Member Rara Avis
John, it's hard sometimes to make those decisions for someone else, no matter how much we might love them. It's much, much harder, however, to make those decisions for ourselves.
No one I've watched waste away, and there have been far too many of those, has ever convincingly wanted to die. They've had bad moments, of course, when pain drowned all sense of hope, but those moments never lasted beyond the tempering of their immediate discomfort. No one I've ever watched die has lost all semblance of hope.
After all, John, that's exactly what you're describing: A sustained and utter loss of all hope that things might get better, that there might yet remain some few fleeting moments of pleasure and satisfaction to be gained from continued life. Some people think the human condition is defined by love. I think, beyond even love, we are shaped by a nearly unquenchable capacity for hope. Life is hard from the moment we are born -- into pain, discomfort, and hardship -- and it always, always just gets harder and harder. We endure the bad in hope of savoring the good.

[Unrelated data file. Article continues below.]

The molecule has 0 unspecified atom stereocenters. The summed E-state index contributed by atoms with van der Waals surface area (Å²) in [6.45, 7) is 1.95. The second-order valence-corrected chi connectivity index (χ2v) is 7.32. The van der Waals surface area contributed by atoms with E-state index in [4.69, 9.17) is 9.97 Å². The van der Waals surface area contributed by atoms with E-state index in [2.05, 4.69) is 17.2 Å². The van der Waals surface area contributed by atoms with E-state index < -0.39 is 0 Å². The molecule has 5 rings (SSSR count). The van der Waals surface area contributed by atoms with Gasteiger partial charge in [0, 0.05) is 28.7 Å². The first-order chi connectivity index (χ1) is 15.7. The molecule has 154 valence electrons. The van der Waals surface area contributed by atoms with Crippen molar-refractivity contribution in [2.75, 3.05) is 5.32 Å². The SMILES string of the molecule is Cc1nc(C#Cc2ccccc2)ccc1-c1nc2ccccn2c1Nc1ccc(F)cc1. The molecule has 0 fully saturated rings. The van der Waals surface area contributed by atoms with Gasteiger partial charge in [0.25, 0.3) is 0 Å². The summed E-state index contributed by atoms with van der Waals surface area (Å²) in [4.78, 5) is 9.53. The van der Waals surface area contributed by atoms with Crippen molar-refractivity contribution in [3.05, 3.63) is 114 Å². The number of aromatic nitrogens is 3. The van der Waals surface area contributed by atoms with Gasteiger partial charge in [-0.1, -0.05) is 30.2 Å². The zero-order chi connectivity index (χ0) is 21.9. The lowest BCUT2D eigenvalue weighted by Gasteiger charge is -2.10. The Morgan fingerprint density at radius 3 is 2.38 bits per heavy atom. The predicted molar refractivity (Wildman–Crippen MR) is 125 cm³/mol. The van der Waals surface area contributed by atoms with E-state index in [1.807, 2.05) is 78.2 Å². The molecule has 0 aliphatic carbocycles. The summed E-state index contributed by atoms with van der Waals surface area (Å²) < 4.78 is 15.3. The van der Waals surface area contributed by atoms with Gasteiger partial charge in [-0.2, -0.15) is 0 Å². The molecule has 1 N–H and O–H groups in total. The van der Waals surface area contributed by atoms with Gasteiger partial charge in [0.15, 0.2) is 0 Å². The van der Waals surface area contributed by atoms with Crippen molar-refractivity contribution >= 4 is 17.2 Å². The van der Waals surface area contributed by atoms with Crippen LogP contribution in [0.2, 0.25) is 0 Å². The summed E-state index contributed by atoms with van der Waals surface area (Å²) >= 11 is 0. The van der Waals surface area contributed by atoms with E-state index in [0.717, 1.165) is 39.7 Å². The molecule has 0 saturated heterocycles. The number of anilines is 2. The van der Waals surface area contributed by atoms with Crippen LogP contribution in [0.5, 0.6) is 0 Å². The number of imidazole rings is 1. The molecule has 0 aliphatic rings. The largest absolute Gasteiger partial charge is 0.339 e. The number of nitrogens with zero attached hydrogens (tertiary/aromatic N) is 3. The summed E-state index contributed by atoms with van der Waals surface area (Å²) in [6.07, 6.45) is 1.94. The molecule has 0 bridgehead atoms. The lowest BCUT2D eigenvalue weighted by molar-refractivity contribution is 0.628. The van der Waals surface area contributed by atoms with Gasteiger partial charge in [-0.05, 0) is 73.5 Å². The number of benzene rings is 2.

Perhaps there comes a time in the life cycle when hope finally dies, when the bad really does outweigh even the remotest possibility for good, but frankly I've never seen it. I've seen scores, maybe even hundreds, of people say they would never want to "live that way," but they always seem to say it when they are younger and "that way" seems far, far removed from their present life. When it comes time to actually make those decisions, though, they always seem to find some reason to want to continue living. That is the essence, I think, of who and what we are.
People who give up easily don't have to worry about getting old. I suspect those have long ago been weeded from our gene pool. We are stubborn, and strong, and in the beautiful words of Dylan Thomas, we shall "not go gentle into that good night," but will instead "Rage, rage against the dying of the light."
Death is not a decision we can ever make for another. Indeed, until our own moment actually and irrevocably arrives, I don't think it's a decision we can even make for ourselves. Were we to know with absolute certainty the day we would die, we still couldn't reliably predict the moment when the smallest sliver of hope would forever disappear from within our heart.
In truth, I suspect it never quite does.